Four Top Habits of People With Stellar Credit Scores

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A top-notch credit score can open a lot of doors. With it, you can get access to the best loans at the lowest rates and most favorable terms, which can save you a lot of money. You are more likely to be approved for credit. And you can get approved for the most rewarding credit cards that allow consumers to benefit off the spending they already do.

What Is a Good Credit Score?

There are hundreds of credit scoring models out there, and you likely have multiple credit scores depending on the model being used. Many models use a scoring range between 300 and 850. In such models, a credit score of 700 or above is generally considered good. A score of 800 or above on the same range is considered excellent. Most credit scores fall between 600 and 750.

One of the most well-known types of credit scores are FICO® Scores* , created by the Fair Isaac Corporation. FICO® Scores are used by many lenders, and often range from 300 to 850. Generally, a FICO® Score above 670 is considered a good credit score in these models, and a score above 800 is usually perceived to be exceptional. But in most situations, a score of 760 or above will qualify you for the best interest rates and terms on credit products.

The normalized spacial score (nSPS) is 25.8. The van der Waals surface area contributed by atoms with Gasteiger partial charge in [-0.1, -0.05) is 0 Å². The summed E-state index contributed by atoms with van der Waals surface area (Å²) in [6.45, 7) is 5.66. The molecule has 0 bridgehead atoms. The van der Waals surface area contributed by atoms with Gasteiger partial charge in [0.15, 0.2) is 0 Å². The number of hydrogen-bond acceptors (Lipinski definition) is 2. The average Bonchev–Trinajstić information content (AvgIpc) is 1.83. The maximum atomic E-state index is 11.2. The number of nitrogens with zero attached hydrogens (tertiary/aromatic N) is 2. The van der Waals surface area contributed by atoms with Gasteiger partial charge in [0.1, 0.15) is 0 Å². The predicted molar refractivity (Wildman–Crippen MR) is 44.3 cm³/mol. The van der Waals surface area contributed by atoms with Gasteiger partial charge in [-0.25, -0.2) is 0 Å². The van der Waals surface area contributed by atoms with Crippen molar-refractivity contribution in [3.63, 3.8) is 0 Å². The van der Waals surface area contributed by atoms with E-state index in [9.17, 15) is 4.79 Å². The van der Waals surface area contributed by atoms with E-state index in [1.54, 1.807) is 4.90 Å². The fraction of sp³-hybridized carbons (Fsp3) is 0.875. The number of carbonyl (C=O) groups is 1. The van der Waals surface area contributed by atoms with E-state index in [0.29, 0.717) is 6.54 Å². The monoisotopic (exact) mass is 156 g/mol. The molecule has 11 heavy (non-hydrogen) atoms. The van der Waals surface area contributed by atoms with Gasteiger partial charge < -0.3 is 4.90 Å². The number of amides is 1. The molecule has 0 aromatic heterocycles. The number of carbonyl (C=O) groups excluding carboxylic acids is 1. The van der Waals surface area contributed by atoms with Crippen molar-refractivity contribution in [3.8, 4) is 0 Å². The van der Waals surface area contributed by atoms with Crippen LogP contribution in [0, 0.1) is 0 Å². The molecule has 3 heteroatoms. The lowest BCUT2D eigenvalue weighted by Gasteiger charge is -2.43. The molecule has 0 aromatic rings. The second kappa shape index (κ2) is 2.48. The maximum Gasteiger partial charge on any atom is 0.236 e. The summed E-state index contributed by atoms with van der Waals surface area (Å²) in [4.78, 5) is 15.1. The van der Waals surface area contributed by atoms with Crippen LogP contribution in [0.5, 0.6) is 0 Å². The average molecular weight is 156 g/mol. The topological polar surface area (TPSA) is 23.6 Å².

To achieve a good or even excellent score, you must develop certain habits over time. Read on to find out what these habits are. 

Habit #1: Pay Your Bills on Time

The number-one habit those with top scores exhibit is to always pay their bills on time. That means never making a late payment. Even if they don’t make the full payment on a credit card bill, they always pay at least the minimum by the monthly due date. Payment history is the top credit scoring factor, and even one late or missed payment can adversely affect your scores. In fact, payment history accounts for 35% of your FICO® Scores. Payments made more than 30 days past the due date can stay on your credit reports for up to seven years.